In these elections, we can see the weakness of such a “European” identity. States are tribal, and their own national interests dominate the electoral picture. “All politics is local”, to borrow a phrase used to describe American politics, and there is a dizzying number of reasons to explain why European voters are motivated principally by domestic, not EU, issues. Coalition instability in Germany, corruption in Bulgaria, budget problems in Denmark, inflation in Austria, geopolitics in Finland, housing issues in Ireland and an assassination attempt against a prime minister last month in Slovakia all suggest that, for European voters, the domestic trumps the regional.

As things stand, electoral predictions suggest that the far right will improve its position in many countries. Confronted by such exclusivist and nativist policies, it seems difficult to believe a pan-continental European identity has anything to tell us about the current state of EU politics. Is modern Europe, symbolised in the institutions and practices of the EU, in fact built on xenophobia and exclusion?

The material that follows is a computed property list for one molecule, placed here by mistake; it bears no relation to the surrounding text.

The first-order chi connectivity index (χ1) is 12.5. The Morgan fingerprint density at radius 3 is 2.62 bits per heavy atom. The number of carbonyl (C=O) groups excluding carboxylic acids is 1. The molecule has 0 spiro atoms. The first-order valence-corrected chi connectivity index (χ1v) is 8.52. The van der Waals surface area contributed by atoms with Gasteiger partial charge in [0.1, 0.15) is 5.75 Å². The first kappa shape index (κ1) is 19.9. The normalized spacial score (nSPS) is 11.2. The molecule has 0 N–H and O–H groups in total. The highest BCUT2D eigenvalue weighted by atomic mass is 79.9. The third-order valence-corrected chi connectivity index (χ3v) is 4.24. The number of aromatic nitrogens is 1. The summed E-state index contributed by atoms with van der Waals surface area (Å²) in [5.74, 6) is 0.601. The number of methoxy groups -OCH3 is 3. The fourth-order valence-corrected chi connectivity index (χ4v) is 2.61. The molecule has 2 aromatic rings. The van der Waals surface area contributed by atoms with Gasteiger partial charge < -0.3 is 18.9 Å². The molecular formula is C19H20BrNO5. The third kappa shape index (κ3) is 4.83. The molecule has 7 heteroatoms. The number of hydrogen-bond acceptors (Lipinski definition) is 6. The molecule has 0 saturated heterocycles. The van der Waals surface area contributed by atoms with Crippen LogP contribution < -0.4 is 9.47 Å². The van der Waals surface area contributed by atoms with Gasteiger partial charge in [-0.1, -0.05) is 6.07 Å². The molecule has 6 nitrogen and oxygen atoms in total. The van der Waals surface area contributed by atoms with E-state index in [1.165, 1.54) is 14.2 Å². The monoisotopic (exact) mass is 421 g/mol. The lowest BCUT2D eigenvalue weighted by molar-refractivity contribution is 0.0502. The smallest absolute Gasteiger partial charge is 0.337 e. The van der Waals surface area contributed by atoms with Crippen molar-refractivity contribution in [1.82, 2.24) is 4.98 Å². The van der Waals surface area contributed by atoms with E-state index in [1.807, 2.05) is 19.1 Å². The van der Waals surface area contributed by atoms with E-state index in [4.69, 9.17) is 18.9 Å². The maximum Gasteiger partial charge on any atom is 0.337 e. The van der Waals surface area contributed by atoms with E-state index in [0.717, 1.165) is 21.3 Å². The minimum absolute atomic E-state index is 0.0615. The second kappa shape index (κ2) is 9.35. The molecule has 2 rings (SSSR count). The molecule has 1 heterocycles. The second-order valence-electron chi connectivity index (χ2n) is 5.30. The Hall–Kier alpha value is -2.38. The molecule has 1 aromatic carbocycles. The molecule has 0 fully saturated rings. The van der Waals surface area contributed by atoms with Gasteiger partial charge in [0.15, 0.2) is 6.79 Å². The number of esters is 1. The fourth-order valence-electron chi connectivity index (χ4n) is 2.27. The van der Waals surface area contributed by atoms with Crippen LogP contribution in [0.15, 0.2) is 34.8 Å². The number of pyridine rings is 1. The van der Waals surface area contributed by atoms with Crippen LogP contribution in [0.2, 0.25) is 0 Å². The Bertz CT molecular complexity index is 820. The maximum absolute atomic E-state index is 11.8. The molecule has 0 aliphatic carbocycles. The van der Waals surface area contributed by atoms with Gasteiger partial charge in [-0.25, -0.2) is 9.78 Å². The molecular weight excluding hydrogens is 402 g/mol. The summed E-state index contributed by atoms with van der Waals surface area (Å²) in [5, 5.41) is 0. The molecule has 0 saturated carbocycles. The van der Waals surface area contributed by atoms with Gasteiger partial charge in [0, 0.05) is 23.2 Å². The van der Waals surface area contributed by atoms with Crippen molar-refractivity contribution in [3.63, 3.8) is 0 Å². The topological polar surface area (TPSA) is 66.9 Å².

The common focus is on Europe’s cultural composition. As a cultural community, Europe has heard arguments to exclude “non-European” – perhaps culturally non-Christian? – nations.

The EU is more than a cultural project – it is also a political project. Its members are expected to legalise and apply certain values

Former French president Nicolas Sarkozy embodied this view in his own policies towards potential Turkish membership of the EU during his time in office, and afterwards. “What is the idea behind Europe?” he asked in a 2016 interview with a French channel. “Can Turkey be regarded as a European country culturally, historically and economically speaking?”